Hello to Washington (and geo-coding!)

This summer, five other LBJ interns and I will be working at Development Gateway (DG) in Washington, DC.  This work is under a partnership between the Strauss Center at UT and AidData, and involves geo-coding into one database African development projects from various international donors.  The work during this leg will involve coding for projects in Malawi.

Aid has traditionally been given out piecemeal, with each donor funding separate projects where and how they see fit.  Now, this partnership is mapping out that aid, locating each project by its geographic coordinates.  By geo-referencing each development project and putting the results together in a single source, this work will promote coordination, cooperation, and just simple information sharing between donors.  But more than that, it could allow aid to be targeted at the places that need it the most – whether the poorest or the most vulnerable to climate change.  I certainly hope that it will lead to more targeted aid giving, as well as more effective aid spending.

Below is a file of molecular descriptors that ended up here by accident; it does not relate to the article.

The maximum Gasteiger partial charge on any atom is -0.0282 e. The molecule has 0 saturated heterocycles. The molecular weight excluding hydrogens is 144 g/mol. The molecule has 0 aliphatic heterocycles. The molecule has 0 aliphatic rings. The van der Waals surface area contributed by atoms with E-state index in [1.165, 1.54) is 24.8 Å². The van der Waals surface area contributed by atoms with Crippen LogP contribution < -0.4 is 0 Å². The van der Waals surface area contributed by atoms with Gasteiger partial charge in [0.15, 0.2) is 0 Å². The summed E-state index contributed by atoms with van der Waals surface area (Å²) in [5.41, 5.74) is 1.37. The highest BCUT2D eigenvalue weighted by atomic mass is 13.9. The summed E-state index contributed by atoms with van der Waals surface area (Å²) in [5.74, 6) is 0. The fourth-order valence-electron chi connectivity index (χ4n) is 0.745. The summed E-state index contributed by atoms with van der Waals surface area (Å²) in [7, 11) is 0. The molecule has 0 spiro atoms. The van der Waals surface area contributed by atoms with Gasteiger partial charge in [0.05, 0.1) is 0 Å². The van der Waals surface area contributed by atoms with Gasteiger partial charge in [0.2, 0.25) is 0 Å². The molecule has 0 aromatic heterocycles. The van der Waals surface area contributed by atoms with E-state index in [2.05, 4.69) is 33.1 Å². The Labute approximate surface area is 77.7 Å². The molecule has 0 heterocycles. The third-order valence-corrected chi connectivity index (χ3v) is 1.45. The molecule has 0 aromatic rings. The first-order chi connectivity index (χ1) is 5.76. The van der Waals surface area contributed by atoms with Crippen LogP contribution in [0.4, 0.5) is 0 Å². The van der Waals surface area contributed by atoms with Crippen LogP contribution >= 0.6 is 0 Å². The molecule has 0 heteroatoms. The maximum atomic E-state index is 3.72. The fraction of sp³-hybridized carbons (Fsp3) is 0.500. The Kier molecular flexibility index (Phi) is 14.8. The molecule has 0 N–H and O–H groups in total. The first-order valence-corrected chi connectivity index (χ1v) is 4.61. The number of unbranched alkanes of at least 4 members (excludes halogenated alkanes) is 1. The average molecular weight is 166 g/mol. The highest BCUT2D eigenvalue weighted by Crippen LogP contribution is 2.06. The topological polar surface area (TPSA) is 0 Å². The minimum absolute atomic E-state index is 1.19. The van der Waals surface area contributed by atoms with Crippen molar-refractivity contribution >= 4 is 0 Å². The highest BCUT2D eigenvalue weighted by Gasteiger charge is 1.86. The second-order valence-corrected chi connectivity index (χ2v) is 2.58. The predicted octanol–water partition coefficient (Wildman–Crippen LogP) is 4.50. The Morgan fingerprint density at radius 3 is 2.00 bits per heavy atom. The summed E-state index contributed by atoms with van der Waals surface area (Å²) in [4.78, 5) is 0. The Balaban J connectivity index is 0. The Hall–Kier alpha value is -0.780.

I’m particularly interested in the large energy and water infrastructure projects that have been put into place in Malawi and the rest of Sub-Saharan Africa.  Over the course of the summer, I hope to learn more about how these types of projects can bring even larger-scale change for some of the people that need it most.

As for Washington – I’ve never been to the capitol before now, but from my few days here it looks like there won’t be much problem filling any spare time.  In fact, it seems that DC is as full of sights to see as it is of Starbucks – apparently no small feat!